In United States v. Marbella, 73 F.3d 1508, 1514 (9th Cir.), cert. denied, 518 U.S. 1020, 116 S.Ct. 2555, 135 L.Ed. 2d 1073 (1996), the court wrote,

To support a conviction for money laundering under 18 U.S.C. § 1956(a)(1), the government must prove [defendant] (1) engaged in a financial transaction which involved proceeds from specified illegal activity, (2) knew the proceeds were from illegal activity, and (3) intended the transaction either to promote the illegal activity or to conceal the nature, source or ownership of the illegal proceeds.

In that case, the defendant was convicted of money laundering involving a scheme for collecting on inflated medical claims and paying referral fees to"cappers." Ibid. The defendant paid law enforcement agents posing as"cappers" referral fees for fraudulent claims through an account of another comprised of funds illegally derived from the settlement of fraudulent claims. Ibid. The defendant was aware that fees would be paid and that the scheme promoted underlying mail fraud activity. Ibid.

Federal case law, therefore, supports application of N.J.S.A. 2C:21-25 to defendant's conduct. A conviction pursuant to 18 U.S.C. § 1956(a) does not require proof that defendant committed the specific predicate offense. It merely requires proof that the monetary transaction constituted the proceeds of a predicate offense. United States v. Richard, 234 F.3d 763, 768 (1st Cir. 2000). Defendant must know that the transaction involved criminally derived property. She need not have known that the subject property was derived from specific unlawful activity. In United States v. Paramo, 998 F.2d 1212, 1215-16 (3d Cir. 1993), cert. denied, 510 U.S. 1121, 114 S.Ct. 1076, 127 L.Ed. 2d 393 (1994), defendant had the intent to promote a specified unlawful activity, mail fraud, by cashing embezzled IRS checks. Although none of the proceeds from the earlier mail frauds were actually used to facilitate the subsequent frauds, the circuit court approved the district court's jury charge that the mail fraud can be past, future or ongoing. Any or all will suffice as the unlawful activity promoted.

The illegal real estate transactions executed by Scott and defendant are contained within the scope of the promotion prong New Jersey's money laundering statute. The statute is clear on its face. Defendant was properly charged. Her conviction will not be disturbed.


Defendant argues for the first time on appeal that the jury instructions on money laundering were erroneous because they "did not advise the jury that any so-called money laundering must be a crime separate and distinct from the underlying offense that generated the money to be laundered." This court's interpretation of the money laundering statute makes defendant's premise incorrect. There was no error in the jury charge on money laundering. Judge Heimlich gave the following charge:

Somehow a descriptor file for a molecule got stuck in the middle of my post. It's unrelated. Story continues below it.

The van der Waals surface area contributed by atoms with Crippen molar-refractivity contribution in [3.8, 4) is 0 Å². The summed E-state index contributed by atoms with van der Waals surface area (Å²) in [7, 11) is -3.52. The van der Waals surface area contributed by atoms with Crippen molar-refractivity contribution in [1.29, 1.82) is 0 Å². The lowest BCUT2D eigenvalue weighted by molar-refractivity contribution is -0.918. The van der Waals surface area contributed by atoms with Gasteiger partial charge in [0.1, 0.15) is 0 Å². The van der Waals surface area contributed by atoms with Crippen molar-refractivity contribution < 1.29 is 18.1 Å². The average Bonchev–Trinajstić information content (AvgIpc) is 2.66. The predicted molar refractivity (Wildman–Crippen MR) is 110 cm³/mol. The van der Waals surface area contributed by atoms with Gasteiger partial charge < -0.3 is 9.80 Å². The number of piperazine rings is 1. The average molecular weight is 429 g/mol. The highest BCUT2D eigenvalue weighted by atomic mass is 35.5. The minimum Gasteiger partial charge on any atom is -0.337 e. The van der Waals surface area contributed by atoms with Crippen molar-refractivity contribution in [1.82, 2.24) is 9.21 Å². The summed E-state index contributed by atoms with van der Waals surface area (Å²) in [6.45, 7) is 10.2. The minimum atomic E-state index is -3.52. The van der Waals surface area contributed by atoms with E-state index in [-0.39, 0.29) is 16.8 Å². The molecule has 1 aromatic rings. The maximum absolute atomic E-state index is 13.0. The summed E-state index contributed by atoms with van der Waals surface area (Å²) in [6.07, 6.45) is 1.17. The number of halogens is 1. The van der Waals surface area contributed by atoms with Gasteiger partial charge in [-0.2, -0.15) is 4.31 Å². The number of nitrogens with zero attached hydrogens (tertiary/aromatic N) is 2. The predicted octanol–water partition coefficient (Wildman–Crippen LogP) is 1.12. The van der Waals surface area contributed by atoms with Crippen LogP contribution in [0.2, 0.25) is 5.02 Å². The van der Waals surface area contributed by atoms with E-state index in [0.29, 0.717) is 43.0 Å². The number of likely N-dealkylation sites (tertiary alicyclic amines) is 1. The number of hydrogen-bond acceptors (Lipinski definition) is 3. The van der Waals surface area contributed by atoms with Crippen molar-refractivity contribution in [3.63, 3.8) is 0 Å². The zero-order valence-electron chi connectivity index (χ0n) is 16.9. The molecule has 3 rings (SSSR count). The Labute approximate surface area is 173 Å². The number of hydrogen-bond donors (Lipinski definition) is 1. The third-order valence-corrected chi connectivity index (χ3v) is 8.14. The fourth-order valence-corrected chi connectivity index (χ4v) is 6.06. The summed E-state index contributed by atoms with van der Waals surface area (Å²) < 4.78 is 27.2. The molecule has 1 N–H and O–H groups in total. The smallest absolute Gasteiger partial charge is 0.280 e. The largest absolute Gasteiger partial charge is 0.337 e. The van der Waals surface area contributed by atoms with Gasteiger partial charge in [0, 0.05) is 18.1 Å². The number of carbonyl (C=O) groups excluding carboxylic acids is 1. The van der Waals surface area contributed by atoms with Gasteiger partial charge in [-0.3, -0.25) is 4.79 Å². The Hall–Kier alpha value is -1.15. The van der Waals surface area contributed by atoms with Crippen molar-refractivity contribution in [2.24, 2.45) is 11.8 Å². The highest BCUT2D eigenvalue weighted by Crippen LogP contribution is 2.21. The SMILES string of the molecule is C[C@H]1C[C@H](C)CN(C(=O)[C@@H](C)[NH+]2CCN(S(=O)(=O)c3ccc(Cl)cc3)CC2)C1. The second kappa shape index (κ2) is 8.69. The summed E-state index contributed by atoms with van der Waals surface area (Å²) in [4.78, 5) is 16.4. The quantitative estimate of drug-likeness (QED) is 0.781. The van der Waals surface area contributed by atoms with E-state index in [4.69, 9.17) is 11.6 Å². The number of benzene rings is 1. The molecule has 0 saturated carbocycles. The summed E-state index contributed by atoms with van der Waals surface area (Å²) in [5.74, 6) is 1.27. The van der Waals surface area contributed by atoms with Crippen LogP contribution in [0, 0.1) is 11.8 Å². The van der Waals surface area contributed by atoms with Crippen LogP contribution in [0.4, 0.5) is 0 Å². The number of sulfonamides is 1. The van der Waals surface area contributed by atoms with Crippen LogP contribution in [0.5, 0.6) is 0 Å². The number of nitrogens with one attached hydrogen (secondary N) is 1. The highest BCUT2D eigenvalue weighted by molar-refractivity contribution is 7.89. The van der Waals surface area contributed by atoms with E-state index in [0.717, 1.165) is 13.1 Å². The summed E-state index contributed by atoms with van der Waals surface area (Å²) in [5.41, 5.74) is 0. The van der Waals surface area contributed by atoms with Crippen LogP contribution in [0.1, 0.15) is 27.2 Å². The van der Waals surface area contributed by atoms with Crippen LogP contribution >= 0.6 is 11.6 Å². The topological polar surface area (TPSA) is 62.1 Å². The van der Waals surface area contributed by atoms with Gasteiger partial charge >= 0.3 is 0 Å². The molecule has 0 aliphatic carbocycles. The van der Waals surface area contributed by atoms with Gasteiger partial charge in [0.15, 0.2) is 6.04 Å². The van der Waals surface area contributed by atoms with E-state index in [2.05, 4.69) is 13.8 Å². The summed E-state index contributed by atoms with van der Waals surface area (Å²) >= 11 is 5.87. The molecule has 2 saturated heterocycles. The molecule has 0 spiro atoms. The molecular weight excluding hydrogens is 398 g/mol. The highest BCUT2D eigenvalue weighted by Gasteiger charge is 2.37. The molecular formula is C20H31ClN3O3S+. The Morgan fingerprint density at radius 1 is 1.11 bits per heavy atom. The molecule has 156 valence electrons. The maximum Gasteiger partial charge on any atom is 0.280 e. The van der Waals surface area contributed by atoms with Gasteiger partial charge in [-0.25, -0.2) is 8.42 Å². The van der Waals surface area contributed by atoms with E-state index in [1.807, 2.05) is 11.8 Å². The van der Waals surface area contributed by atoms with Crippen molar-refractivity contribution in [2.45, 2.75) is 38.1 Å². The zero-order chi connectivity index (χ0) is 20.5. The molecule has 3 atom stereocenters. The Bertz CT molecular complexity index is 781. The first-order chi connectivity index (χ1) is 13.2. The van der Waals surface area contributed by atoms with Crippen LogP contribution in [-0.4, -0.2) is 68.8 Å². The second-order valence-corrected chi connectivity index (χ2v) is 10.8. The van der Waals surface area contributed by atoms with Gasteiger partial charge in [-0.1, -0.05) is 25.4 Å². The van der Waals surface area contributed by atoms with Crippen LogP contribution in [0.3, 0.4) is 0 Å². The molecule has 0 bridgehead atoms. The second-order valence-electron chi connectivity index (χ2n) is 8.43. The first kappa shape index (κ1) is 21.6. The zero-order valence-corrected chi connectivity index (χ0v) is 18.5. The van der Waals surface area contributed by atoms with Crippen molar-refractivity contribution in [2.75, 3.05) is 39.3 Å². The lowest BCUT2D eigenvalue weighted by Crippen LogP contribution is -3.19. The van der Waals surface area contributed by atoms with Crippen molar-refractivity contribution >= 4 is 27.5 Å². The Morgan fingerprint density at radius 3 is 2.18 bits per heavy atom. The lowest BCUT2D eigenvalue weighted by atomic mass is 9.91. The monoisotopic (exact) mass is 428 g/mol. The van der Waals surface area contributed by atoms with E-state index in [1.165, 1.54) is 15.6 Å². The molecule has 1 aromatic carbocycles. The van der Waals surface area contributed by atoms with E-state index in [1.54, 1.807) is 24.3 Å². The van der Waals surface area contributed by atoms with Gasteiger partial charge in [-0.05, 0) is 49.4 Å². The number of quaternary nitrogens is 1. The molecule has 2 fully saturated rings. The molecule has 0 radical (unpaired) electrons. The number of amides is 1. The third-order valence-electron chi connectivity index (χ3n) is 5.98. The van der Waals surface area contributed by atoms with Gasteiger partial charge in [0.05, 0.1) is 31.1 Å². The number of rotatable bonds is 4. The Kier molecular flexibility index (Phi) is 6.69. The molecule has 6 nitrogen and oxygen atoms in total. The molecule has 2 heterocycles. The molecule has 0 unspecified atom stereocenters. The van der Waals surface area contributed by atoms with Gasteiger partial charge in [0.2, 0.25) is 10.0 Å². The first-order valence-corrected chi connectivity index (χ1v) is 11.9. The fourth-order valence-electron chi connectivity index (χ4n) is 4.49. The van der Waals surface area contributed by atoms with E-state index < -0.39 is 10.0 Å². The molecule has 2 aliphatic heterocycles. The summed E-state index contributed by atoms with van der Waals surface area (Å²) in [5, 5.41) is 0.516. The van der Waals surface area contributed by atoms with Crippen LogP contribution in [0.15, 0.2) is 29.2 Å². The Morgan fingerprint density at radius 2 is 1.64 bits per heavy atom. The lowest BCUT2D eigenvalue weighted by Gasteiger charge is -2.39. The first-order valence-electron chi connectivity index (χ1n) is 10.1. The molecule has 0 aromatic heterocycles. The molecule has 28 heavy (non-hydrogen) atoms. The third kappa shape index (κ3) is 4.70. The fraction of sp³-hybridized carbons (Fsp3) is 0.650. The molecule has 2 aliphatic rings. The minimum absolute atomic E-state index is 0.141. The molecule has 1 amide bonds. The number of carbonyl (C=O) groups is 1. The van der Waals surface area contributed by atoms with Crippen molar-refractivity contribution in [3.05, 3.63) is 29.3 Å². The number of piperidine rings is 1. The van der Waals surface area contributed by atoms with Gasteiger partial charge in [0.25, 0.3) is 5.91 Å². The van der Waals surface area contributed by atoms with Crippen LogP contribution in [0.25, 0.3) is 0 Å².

A person is guilty of a crime [of money laundering] if the person engages in a transaction which involves property known to be derived from criminal activity, with the intent to facilitate or promote the criminal activity.

In order to establish the guilt of the defendant the State must prove all of the following elements beyond a reasonable doubt. The defendant knowingly engaged in a transaction involving property alleged in the indictment. And they're talking about 11 East Greenbrook or 10 Lakeside in North Caldwell.

Two, that the defendant knew the property, that's those two properties or either one, was derived from criminal activity. Three, the defendant's intent was to facilitate or promote the criminal activity.

There is no model jury charge for N.J.S.A. 2C:21-25. The judge's proposed charge was based on a "tentative model charge" provided by the Administrative Office of the Courts (AOC). It essentially followed the language of the statute. The judge gave the defense and the prosecution a copy of his intended charge for the attorneys to view overnight and to allow them to submit any proposed changes on the following day. On the following day, defense counsel did not suggest any alterations pertinent to this appeal. At trial the jury did not request a readback or clarification of the law.

Except as otherwise provided by R. 1:7-5 [trial errors] and R. 2:10-2 (plain error), no party may urge as error to any portion of the charge to the jury or omissions therefrom unless objections are made thereto before the jury retires to consider its verdict, but opportunity shall be given to make the objection in open court, in the absence of the jury. [R. 1:7-2.]

In this case, defense counsel had an opportunity to object. She did not submit a request to charge or object to the charge as given. Where there is no objection, a challenge to the jury charge is reviewed under the plain error standard pursuant to R. 2:10-2.

The plain error standard is not met in this case. The jury charge provided a"'comprehensible explanation of the questions that the jury must determine, including the law of the case applicable to the facts that the jury may find.'" State v. Concepcion, 111 N.J. 373, 379 (1988) (quoting State v. Green, 86 N.J. 281, 287-88 (1981)). Judge Heimlich accurately and fairly defined the crime of money laundering as charged by the indictment against defendant.

[At the direction of the court, per R. 1:36-3, the discussion of the other issue in the appeal has been omitted from the published version of the opinion.]